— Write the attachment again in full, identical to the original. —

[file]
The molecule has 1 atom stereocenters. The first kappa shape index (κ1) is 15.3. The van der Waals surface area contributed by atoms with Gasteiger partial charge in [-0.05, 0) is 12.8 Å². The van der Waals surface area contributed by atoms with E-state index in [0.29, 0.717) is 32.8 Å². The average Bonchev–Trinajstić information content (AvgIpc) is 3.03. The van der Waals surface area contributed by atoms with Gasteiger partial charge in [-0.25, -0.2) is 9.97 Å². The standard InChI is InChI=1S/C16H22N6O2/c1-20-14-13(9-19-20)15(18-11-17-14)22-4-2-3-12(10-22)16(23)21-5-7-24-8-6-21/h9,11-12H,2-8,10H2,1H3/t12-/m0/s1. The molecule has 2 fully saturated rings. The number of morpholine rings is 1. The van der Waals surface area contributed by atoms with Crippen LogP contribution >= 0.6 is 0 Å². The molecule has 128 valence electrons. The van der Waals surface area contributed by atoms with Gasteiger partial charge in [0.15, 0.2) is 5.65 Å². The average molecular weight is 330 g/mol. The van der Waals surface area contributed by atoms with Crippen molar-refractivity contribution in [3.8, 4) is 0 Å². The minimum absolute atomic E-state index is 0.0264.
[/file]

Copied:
The molecule has 1 atom stereocenters. The first kappa shape index (κ1) is 15.3. The van der Waals surface area contributed by atoms with Gasteiger partial charge in [-0.05, 0) is 12.8 Å². The van der Waals surface area contributed by atoms with E-state index in [0.29, 0.717) is 32.8 Å². The average Bonchev–Trinajstić information content (AvgIpc) is 3.03. The van der Waals surface area contributed by atoms with Gasteiger partial charge in [-0.25, -0.2) is 9.97 Å². The standard InChI is InChI=1S/C16H22N6O2/c1-20-14-13(9-19-20)15(18-11-17-14)22-4-2-3-12(10-22)16(23)21-5-7-24-8-6-21/h9,11-12H,2-8,10H2,1H3/t12-/m0/s1. The molecule has 2 fully saturated rings. The number of morpholine rings is 1. The van der Waals surface area contributed by atoms with Crippen LogP contribution >= 0.6 is 0 Å². The molecule has 128 valence electrons. The van der Waals surface area contributed by atoms with Gasteiger partial charge in [0.15, 0.2) is 5.65 Å². The average molecular weight is 330 g/mol. The van der Waals surface area contributed by atoms with Crippen molar-refractivity contribution in [3.8, 4) is 0 Å². The minimum absolute atomic E-state index is 0.0264.